• Nutrients that are important in energy storage reactions or in maintaining structural integrity: Phosphorus (P), Silicon (Si) and Boron (B).
    • Phosphorus (P): component of important compounds of plant cells, including the energy compounds (such as ATP) for respiration and photosynthesis, and the phospholipids that make up the plant membranes.
    • Silicon (Si): contribute to cell wall rigidity and elasticity.
    • Boron (B): Involved in cell wall structure, cell elongation and nucleic acid metabolism.
  • Nutrients that remain in ionic form. They may be found in the solutions inside the cells (cytosol) or bound in carbon-containing compounds.
    • Potassium (K): potassium presents in plants as the cation K+, and plays an important role in regulation of the osmotic potential of plant cells. It is also required to active for more than 40 enzymes.
    • Calcium (Ca): calcium ions (Ca+) participated in the synthesis of cell walls and the process of cell division. Calcium is required to maintain cell membrane integrity and acts as a second messenger in metabolic regulation.
    • Magnesium (Mg): an essential component of chlorophyll molecule. Required by many enzymes involved in respiration, photosynthesis and the synthesis of DNA.
    • Chlorine (Cl): found in plants as chloride ion (Cl-). It is required for the part of the photosynthesis reaction, when water is split and oxygen is produced.
    • Manganese (Mn): manganese ions (Mn2+) activate many enzymes in plant cells involved in fatty acid synthesis and DNA formation. It is also part of the photosynthesis reaction when water is split and oxygen is produced.
    • Sodium (Na): particularly important for C4 and CAM plants (two other different photosynthesis pathways, for most plant species, they conduct C3 photosynthesis) as it is involved in carbon fixation pathway. Substitutes for potassium in some functions.
  • Nutrients that are involved in “redox reactions”, which means these elements can undergo reversible oxidations and reductions (for example, Fe2+Fe3+) and play important roles in electron transfer (e+) and energy transformation in most of the important reactions.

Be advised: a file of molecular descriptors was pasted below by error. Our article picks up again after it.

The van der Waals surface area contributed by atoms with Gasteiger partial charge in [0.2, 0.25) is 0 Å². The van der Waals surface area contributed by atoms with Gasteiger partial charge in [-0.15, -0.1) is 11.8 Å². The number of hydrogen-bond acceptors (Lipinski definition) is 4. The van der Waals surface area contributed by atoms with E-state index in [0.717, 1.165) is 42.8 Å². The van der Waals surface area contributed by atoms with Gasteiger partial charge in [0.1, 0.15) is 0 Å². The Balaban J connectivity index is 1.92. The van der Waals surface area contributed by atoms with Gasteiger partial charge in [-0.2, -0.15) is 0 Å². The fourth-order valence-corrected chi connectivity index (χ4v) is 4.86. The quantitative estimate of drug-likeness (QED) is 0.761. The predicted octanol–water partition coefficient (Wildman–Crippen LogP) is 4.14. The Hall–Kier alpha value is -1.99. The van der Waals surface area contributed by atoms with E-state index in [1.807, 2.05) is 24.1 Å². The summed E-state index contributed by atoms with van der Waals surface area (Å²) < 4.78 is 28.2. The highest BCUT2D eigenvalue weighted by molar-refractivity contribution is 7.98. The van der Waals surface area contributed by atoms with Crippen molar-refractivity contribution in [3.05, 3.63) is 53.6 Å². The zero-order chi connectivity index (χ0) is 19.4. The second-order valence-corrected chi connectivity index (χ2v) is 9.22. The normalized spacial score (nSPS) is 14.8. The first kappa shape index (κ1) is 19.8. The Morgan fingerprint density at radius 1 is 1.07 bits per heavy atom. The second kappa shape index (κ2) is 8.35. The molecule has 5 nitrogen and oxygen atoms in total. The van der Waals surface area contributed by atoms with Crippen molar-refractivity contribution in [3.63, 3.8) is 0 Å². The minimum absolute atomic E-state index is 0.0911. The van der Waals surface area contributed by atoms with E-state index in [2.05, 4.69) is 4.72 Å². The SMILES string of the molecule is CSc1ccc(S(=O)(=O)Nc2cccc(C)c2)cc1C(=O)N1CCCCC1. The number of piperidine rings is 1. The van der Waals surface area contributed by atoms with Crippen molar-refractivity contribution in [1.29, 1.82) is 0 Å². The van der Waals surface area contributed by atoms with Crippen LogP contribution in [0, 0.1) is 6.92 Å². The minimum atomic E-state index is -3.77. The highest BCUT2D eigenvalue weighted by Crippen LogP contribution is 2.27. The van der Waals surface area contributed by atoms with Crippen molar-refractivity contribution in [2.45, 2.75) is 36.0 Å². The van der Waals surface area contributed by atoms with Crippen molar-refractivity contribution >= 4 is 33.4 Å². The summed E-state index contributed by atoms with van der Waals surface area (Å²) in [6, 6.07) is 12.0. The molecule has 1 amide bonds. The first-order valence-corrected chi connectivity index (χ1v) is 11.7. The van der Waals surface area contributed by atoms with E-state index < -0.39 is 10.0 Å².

• Iron (Fe): an essential part of cytochromes, which acts as electron carriers in photosynthesis, respiration and nitrogen fixation. Also involved in the synthesis of chlorophyll.
    • Zinc (Zn): involved in the formation of plant hormone IAA. Activate many enzymes in various physiology reactions.
    • Copper (Cu): like iron, copper is involved in redox reactions from Cu+ to Cu2+, which transfers electron during the light reactions of photosynthesis.
    • Nickel (Ni): essential for nitrogen fixation as it involves in the conversion of nitrate to ammonium. Urease is the only known nickel-containing (Ni2+) enzyme in higher plants.
    • Molybdenum (Mo): an essential component of several enzymes and acts as electron carriers in nitrogen fixation (Mo4+ through Mo6+).

When growing with artificial substrates or in hydroponic systems, it is critical that ALL the micronutrients need to also be available in the water. Soil fertilizers and hydroponic plant nutrients are basically the same things in different combinations.

In general, when the nutrients related to chlorophyll and photosynthesis are not sufficient, we see a various degrees of tissue yellowing (chlorosis) with different patterns. For more details about the symptoms of each nutrient elements, please see “nutrient deficiencies”.


Taiz and Zeiger, 2010, Plant Physiology, Sinauer Associates, 5th Edition.
Howard M. Resh, 2012, Hydroponic Food Production, CRC Press, 7th edition.